This image shows how far we’ve come in such a relatively short time: in the 64 years since Einstein’s death, we went from refuting the existence of black holes to being able to “see” the unseeable. The EHT project is also a shining example of global teamwork. By bringing together researchers from around the world, it showed how this type of international collaboration truly is the way of the future.


  • Life & People

    Celebrating Past And Future Accomplishments at the NIAF 2019 NY GALA

    The annual National Italian American Foundation (NIAF) 2019 New York Gala took place last night at Cipriani 42nd Street to celebrate and promote Italian American excellence across various fields. This year’s honorees were Judge Frank M. Ciuffani, Lorenzo Zurino, and Marylou Delfino Berk. The event was presented by NIAF's Celebrity Ambassador and radio host Joe Piscopo and entertainment was provided by the talented Romina Perri, a ten-year-old singer from New Jersey.


    The evening began with a cocktail reception, during which guests had the chance to meet with celebrities and honorees, mingle, sip on Cipriani’s famous Bellinis, and bid on a selection of items included in the Gala’s silent auction, which is organized every year to raise funds for the Foundation's initiatives, mainly the awarding of scholarships to Italian American students.

    "It's a fantastic moment, very anticipated here in New York," commented the Counsul General of Italy Francesco Genuardi, "A further demonstration that the New York chapter of NIAF is alive and kicking, full of vitality and awareness of how much this organization contributes to the city."


    It was then time for the seated award ceremony, introduced by a video dedicated to the region of Molise in Southern Italy, which was selected as the NIAF 2019 Region of Honor.


    The ceremony was presented by show business performer and TV personality Joe Piscopo, who enthusiastically introduced the special guests and honorees of the night, and entertained the guests with a heartfelt interpretation of the classic song New York, New York.


    Further entertainment was provided by the adorable ten-year-old Italian American singer Romina Perri, whose remarkable voice stunned the audience as she sang the Italian and American national anthems and later moved the crowd with her interpretation of the classic 1940 Italian song by Cesare Andrea Bixio “Mamma Son Tanto Felice” (Mom, I’m so happy).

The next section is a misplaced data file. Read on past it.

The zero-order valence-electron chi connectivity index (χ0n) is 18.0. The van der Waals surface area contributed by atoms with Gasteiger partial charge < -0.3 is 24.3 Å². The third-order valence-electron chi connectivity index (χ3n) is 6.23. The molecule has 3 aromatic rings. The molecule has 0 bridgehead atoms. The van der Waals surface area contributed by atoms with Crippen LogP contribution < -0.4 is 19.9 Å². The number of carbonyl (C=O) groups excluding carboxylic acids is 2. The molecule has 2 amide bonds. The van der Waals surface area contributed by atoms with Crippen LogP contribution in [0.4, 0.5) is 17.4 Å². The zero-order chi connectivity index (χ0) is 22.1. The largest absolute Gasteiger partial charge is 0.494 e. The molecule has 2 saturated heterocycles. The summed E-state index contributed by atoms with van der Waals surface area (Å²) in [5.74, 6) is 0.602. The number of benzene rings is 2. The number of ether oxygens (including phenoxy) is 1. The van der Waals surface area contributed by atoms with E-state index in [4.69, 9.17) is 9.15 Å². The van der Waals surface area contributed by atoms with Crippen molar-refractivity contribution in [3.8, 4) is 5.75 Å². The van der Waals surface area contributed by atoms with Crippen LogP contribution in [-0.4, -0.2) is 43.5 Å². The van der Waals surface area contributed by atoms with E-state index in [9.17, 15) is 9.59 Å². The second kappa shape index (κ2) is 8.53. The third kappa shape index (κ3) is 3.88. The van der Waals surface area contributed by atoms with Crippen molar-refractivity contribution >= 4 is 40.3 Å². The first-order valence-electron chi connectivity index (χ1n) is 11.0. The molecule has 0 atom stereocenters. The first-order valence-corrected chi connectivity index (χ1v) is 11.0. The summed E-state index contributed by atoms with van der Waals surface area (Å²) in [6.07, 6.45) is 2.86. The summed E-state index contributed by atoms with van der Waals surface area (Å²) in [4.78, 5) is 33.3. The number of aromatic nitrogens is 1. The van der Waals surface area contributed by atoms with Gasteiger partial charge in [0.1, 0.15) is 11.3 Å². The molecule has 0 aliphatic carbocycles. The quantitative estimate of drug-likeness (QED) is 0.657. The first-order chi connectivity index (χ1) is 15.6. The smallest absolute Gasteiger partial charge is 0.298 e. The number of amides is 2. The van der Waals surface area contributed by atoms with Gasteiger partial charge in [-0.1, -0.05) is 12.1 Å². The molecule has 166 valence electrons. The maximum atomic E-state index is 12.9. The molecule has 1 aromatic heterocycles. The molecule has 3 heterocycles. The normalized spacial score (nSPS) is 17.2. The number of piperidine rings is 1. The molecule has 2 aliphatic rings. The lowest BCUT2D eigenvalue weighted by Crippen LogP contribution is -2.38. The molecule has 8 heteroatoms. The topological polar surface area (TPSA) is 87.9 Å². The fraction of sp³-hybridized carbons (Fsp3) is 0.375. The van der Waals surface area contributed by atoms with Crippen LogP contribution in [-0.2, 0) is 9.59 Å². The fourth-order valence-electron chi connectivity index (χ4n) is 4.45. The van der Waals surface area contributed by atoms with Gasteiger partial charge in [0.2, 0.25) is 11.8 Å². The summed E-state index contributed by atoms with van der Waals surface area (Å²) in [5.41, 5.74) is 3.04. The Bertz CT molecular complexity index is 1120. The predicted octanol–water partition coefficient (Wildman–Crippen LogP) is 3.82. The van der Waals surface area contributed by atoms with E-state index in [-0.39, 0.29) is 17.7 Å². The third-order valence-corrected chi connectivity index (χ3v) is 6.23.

The first honoree to take the stage, Senior Managing Director and Head of Commercial Real Estate at LeFrak, Marylou Delfino Berk, gave an inspiring speech as she accepted her award, sharing with the audience her most important word: determination, which she had printed out on paper cards placed at each seat.


    She was followed by Judge Frank M. Ciuffani, General Counsel at Wilentz, Goldman & Spitzer, P.A. and Chair of the firm’s Alternative Dispute Resolution practice, who amongst numerous accomplishments served as a judge on the New Jersey Superior Court on several occasions and presided over various key cases in the regions of New York and New Jersey.


    Finally, came the turn of Lorenzo Zurino, founder and CEO of The One Company, one of the first Italian companies specialized in the internationalization of businesses, which has become a special reference point for many of the largest Italian industrial companies in the Food sector. Zurino, who is also Director of Import at Nastasi Foods, humbly accepted his award, in a moving speech in which he expressed his gratitude and pride in receiving such recognition and acceptance from the Italian American community.


    It was overall a heartwarming and inspiring evening, an occasion for Italian Americans to come together and celebrate their traditions as well as their accomplishments, past and future, all while doing, as presenter Joe Piscopo put it “what Italians do best: eat.”